Teeny Tiny Toady
Author: Jill Esbaum
Illustrator: Keika Yamaguchi
Published: March 1, 2016 by Sterling Children’s Books
Goodreads Summary: When a giant hand scoops up her mama and puts her in a pail, a terrified tiny toad named Teeny hops faster than she ever did in her life. “Mama’s stuck inside a bucket! Help me get her out!” she begs her big, clumsy brothers. “Don’t you worry, kid. We’ll save her!” they promise, bumbling and stumbling and jumbling out the door. But as the boys rush headlong to the rescue, pushing their little sister aside, it becomes clear: brawn isn’t always better than brains—and the smallest of the family may just be the smartest one of all. Written in lilting verse.
Ricki’s Review: I should be honest that frogs and toads are my favorite animal. I love everything about them! Reading this book was such a joy. I loved how the words danced across the page. If you look at the image below, you will see the way the words pop. The toads are personified in a way that makes me smile. They high five, cheer, hold each other up, etc. Teeny may be little, but she is fierce. It takes her some time to realize that she has valuable ideas. I enjoy teaching my son to be critical of gender as we read this book, and I particularly enjoyed the feminist theme.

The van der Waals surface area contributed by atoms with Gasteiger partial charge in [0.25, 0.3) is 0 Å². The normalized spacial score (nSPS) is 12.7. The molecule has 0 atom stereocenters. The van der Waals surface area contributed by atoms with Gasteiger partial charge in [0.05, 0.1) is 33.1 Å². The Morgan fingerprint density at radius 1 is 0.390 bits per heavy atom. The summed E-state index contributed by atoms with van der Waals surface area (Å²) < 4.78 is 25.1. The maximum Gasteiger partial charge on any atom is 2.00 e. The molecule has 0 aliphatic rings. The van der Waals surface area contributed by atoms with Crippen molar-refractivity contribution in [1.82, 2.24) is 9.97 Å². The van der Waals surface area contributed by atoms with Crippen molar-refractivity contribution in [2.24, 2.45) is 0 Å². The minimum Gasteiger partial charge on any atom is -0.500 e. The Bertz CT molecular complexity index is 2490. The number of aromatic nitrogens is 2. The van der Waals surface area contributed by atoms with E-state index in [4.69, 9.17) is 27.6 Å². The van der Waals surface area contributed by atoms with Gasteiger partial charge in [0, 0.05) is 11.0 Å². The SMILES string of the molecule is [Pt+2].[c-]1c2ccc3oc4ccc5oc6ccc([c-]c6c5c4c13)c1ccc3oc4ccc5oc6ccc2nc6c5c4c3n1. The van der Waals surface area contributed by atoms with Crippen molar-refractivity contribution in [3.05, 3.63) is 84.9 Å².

Kellee’s Review: I should be honest that frogs and toads are one of my least favorite animals. However, that did not keep me from loving this book! Ricki touched on much of what is superb about the book including the onomatopoeias throughout, the way the words hop like toads all over the page, and the joyousness of these toads’ family. I also particularly enjoyed the theme of this book–it definitely shows how you shouldn’t underestimate people especially if you are basing it off of a prejudicial stereotype. It also I plan on using this for one of my precept/theme activities with my students because I feel there is so much that could be discussed in this teeny, tiny book.
Teachers’ Tools for Navigation: This story would be great to use in a creative writing class. The author and illustrator cleverly craft the phrasing and presentation of the story, and this will be inspirational for writers and illustrators. Teachers might also use this text to teach personification, onomatopoeias, and effective use of rhyme.
Discussion Questions: When does Teeny realize that her ideas are valuable? How does her size impact how she feels about herself?; Are there other ways that Teeny could have gotten her family out of the bucket? Try to think of as many ways as you can and how they would have impact the telling of the story.
Read This If You Loved: The Frog and Toad series; Stick by Steve Green; Green Wilma by Tedd Arnold
**Thank you to Josh at Sterling Books for providing copies for review!**
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